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Sebble v. Nami New Orleans, Inc.

United States District Court, E.D. Louisiana

February 16, 2018


         SECTION “N” (4)



         Before the Court is a Rule 12(b)(6) Motion filed by defendant NAMI New Orleans, Inc. (“NAMI”), seeking dismissal of Plaintiff's state law retaliation claims. (Rec. Doc. 7). The Motion for partial dismissal is opposed by plaintiff Monica Sebble (“Plaintiff”). (Rec. Doc. 8). Having considered the submissions of the parties, including NAMI's reply memorandum (Rec. Doc. 11), the record, and applicable law, the Court GRANTS the Motion for the reasons stated herein.

         I. BACKGROUND

         On October 10, 2017, Plaintiff, Monica Sebble, filed the instant lawsuit against NAMI New Orleans, Inc. (“NAMI”), her former employer and a nonprofit corporation, seeking “monetary and other relief for Defendant's unlawful retaliation in violation of the Civil Rights Act of 1964 and the Louisiana Employment Discrimination Law (‘LEDL').” (Rec. Doc. 1 at p. 1). Beginning in July of 2016, Plaintiff, an African-American, was employed by NAMI as an Assisted Daily Living counselor. (Id. at p. 2). Plaintiff alleges that she raised several internal complaints regarding the manner in which her supervisor, Nathanial Bossick, [1] spoke to and worked with individuals NAMI assisted, as well as his treatment of Plaintiff. (Id. at p. 3). Plaintiff further alleges that following NAMI's unresponsiveness to her concerns, on September 27, 2016, she filed a formal complaint with the Louisiana Board of Social Workers regarding Mr. Bossick's behavior. (Id.). After filing the complaint, Plaintiff claims that NAMI “increasingly began isolating” her and “also failed to provide her with adequate accommodations regarding a medical issue…and a scheduled surgery;” while other non-African-American employees were not similarly mistreated. (Id.). On January 18, 2017, Plaintiff filed an EEOC charge, pro se, asserting that “NAMI discriminated against her because of her race and retaliated against her because of the complaints she raised.” (Id.).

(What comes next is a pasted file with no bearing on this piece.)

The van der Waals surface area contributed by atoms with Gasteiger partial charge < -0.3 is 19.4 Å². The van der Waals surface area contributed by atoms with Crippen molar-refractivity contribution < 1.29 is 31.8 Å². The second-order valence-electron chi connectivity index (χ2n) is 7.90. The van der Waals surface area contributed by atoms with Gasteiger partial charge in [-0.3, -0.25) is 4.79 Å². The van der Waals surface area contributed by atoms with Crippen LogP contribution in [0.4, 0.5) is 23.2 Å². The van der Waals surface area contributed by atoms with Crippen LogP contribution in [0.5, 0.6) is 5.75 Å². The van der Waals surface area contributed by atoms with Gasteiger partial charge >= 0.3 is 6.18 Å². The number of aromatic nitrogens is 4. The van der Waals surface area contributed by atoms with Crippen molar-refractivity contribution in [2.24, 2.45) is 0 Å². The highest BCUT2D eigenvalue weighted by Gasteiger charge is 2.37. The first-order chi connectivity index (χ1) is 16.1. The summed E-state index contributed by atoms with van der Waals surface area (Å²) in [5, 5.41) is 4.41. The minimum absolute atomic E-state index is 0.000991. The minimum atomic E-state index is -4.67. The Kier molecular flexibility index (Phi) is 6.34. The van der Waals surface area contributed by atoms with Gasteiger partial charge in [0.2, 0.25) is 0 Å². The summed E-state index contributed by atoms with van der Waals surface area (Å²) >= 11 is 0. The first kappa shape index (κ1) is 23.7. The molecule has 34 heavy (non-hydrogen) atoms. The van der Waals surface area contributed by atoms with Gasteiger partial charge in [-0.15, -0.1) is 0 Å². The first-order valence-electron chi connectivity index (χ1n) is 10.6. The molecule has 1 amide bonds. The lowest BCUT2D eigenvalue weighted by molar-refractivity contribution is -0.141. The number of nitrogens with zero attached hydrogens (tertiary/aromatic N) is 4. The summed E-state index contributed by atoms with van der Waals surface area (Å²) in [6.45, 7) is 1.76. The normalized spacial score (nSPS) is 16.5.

Plaintiff alleges that on February 7, 2017, NAMI fired her in response to her filing the EEOC Charge of Discrimination. (Id.). Plaintiff further alleges that “[t]he stated reasons for termination [in her written separation notice] were patently pretextual, and…a clear instance of unlawful retaliation in violation of both state and federal law.” (Id. at pp. 1-2). Plaintiff alleges that the five written reprimands involved “extraordinarily minor alleged infractions” and were written to justify firing Plaintiff, noting that three of the five written reprimands were signed and dated on February 7, 2017, the date Plaintiff was terminated. (Id. at p. 3). Plaintiff's Complaint identifies two causes of action: (1) Retaliation (Title VII) and (2) Retaliation (Louisiana Law). (Id. at p. 4).

         Pursuant to Rule 12(b)(6) of the Federal Rules of Civil Procedure, NAMI now moves for the dismissal of Plaintiff's state law retaliation claim.[2] (Rec. Doc. 7-1 at p. 1). NAMI argues that because it is a Louisiana nonprofit corporation, “as concede[d] by Plaintiff in her lawsuit, ” Louisiana's employment discrimination law, La. R.S. 23:301, et seq., is not applicable because nonprofit corporations are specifically excluded from LEDL's definition of employer. (Id. at p. 2). Further, NAMI submits that “since Louisiana's retaliation statute, La. R.S. 51:2256(1) specifically limits the definition of employer to that set forth in [La. R.S.] 23:302, NAMI cannot be considered an employer under La. R.S. 51:2256(1).” (Id. at p. 3). Thus, NAMI contends that Plaintiff's claim of retaliation under state law (“Second Cause of Action”) must be dismissed. (Id. at p. 4).